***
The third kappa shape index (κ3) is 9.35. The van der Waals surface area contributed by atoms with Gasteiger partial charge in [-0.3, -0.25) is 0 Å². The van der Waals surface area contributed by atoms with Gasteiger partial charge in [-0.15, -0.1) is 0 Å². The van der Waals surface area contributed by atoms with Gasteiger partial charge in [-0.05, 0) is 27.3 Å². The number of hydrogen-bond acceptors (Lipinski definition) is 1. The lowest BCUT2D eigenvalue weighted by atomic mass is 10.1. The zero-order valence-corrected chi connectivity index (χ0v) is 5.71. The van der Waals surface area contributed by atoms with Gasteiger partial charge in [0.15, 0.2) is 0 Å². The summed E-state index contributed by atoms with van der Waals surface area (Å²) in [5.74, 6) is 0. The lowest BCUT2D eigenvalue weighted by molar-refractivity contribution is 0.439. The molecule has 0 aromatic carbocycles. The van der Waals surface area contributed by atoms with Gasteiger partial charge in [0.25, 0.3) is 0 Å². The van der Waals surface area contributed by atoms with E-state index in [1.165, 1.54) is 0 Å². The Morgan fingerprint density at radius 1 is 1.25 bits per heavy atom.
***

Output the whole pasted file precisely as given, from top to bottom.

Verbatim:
The third kappa shape index (κ3) is 9.35. The van der Waals surface area contributed by atoms with Gasteiger partial charge in [-0.3, -0.25) is 0 Å². The van der Waals surface area contributed by atoms with Gasteiger partial charge in [-0.15, -0.1) is 0 Å². The van der Waals surface area contributed by atoms with Gasteiger partial charge in [-0.05, 0) is 27.3 Å². The number of hydrogen-bond acceptors (Lipinski definition) is 1. The lowest BCUT2D eigenvalue weighted by atomic mass is 10.1. The zero-order valence-corrected chi connectivity index (χ0v) is 5.71. The van der Waals surface area contributed by atoms with Gasteiger partial charge in [0.15, 0.2) is 0 Å². The summed E-state index contributed by atoms with van der Waals surface area (Å²) in [5.74, 6) is 0. The lowest BCUT2D eigenvalue weighted by molar-refractivity contribution is 0.439. The molecule has 0 aromatic carbocycles. The van der Waals surface area contributed by atoms with Gasteiger partial charge in [0.25, 0.3) is 0 Å². The van der Waals surface area contributed by atoms with E-state index in [1.165, 1.54) is 0 Å². The Morgan fingerprint density at radius 1 is 1.25 bits per heavy atom.